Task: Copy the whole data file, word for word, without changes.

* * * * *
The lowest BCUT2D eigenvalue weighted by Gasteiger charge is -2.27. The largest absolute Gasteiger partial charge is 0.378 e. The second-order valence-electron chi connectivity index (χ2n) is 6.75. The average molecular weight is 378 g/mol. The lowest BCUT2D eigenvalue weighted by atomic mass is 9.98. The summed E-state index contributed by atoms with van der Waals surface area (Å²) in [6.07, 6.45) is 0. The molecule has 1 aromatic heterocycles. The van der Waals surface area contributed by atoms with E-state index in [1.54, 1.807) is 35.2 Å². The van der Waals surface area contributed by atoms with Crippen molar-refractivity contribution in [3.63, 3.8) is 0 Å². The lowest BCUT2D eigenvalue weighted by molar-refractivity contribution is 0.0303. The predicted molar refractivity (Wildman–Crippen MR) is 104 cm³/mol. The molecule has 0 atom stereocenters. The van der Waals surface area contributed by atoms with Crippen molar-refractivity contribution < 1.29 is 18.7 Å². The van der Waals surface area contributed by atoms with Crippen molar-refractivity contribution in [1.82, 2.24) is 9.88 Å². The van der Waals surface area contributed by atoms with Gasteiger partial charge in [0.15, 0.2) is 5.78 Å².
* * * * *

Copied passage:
The lowest BCUT2D eigenvalue weighted by Gasteiger charge is -2.27. The largest absolute Gasteiger partial charge is 0.378 e. The second-order valence-electron chi connectivity index (χ2n) is 6.75. The average molecular weight is 378 g/mol. The lowest BCUT2D eigenvalue weighted by atomic mass is 9.98. The summed E-state index contributed by atoms with van der Waals surface area (Å²) in [6.07, 6.45) is 0. The molecule has 1 aromatic heterocycles. The van der Waals surface area contributed by atoms with E-state index in [1.54, 1.807) is 35.2 Å². The van der Waals surface area contributed by atoms with Crippen molar-refractivity contribution in [3.63, 3.8) is 0 Å². The lowest BCUT2D eigenvalue weighted by molar-refractivity contribution is 0.0303. The predicted molar refractivity (Wildman–Crippen MR) is 104 cm³/mol. The molecule has 0 atom stereocenters. The van der Waals surface area contributed by atoms with Crippen molar-refractivity contribution < 1.29 is 18.7 Å². The van der Waals surface area contributed by atoms with Crippen molar-refractivity contribution in [1.82, 2.24) is 9.88 Å². The van der Waals surface area contributed by atoms with Gasteiger partial charge in [0.15, 0.2) is 5.78 Å².